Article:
Of course our vaccination programme also had a specific challenge, to ensure that every adult was offered a booster vaccination, as well as maintaining the evergreen offer for first and second doses. I know that the staff and volunteers responded remarkably to that renewed call to arms and have been pulling out all of the stops to do as much as possible to keep our communities protected.

I’m grateful to everyone who has contributed over the holiday period, both clinical staff and those in equally essential supporting roles. The fact that we are able to respond so well, even in the hardest of times, is because everyone is part of the team and brings their best efforts. It’s also good to see so many messages of support to different teams and individuals – the enduring spirit of camaraderie and teamwork shines really brightly from each part of our organisation. I’m conscious that this hard work comes at a cost. I know that people are working hours and shifts that are not sustainable, and the exhaustion that everyone feels has not gone away.

Today we have over 100 patients in the trust with COVID-19. Around half of them are ‘incidental’ contacts – meaning they are in hospital for a different reason, but have tested positive rather than being admitted to hospital due to their Covid symptoms.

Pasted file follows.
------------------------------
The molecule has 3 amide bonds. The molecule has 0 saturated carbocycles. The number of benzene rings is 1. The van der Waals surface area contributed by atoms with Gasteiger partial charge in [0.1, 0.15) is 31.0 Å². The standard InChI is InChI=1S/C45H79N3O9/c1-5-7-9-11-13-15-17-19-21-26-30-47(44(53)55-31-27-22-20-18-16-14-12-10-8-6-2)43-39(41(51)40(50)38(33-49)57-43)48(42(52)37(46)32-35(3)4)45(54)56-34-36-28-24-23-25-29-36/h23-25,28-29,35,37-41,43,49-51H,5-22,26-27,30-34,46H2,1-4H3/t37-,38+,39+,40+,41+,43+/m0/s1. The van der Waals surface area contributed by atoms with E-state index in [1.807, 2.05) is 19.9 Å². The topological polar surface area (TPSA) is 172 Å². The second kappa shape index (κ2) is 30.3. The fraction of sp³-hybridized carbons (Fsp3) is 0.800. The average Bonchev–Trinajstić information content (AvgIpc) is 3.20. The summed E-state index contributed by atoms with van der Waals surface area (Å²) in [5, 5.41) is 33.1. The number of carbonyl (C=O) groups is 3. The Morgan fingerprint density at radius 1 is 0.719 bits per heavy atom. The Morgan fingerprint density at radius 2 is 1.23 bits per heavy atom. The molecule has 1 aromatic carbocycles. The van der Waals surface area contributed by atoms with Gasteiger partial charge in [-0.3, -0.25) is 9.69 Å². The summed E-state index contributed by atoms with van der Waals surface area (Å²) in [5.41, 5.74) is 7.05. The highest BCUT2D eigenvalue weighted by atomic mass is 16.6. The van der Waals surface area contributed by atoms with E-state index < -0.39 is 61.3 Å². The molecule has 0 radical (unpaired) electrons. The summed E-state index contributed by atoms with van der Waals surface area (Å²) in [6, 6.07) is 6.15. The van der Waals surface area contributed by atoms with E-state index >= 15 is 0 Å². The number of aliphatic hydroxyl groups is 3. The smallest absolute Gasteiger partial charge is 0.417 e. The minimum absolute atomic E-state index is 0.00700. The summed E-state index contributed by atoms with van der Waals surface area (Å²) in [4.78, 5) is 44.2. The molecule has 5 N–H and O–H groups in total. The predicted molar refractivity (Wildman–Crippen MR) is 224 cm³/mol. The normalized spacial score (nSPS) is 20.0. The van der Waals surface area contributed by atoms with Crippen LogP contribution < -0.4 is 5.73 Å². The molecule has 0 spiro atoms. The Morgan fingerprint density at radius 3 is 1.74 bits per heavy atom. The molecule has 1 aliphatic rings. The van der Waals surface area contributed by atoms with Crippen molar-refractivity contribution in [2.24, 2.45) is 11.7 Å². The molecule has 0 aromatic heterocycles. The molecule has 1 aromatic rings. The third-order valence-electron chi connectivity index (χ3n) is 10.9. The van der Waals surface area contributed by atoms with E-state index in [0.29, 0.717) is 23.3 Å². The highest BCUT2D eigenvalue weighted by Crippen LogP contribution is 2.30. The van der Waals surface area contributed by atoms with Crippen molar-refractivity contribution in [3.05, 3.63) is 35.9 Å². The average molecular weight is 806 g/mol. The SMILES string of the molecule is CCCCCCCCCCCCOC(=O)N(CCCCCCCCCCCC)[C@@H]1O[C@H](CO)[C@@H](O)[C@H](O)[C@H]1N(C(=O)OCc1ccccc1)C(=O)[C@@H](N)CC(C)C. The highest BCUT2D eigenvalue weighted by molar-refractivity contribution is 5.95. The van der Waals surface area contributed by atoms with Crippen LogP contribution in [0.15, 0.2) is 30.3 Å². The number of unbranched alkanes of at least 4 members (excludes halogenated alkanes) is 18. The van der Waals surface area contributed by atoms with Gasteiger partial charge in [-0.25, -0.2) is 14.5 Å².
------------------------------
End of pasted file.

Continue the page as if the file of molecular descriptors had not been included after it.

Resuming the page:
The ability of the Omicron variant to spread so quickly and easily means that we have seen an increase in transmission of the virus in hospital. In Newcastle we have had incredibly low levels of hospital acquired Covid infection throughout the pandemic, thanks to the exceptionally high standards of advice and support from our infection prevention control specialists and because of everyone’s vigilance in keeping each other safe. We need to redouble our efforts here to make sure that we maintain the highest standards of mask wearing, eye protection when necessary and social distancing at 2 metres – both in our work environment, and also importantly during breaks.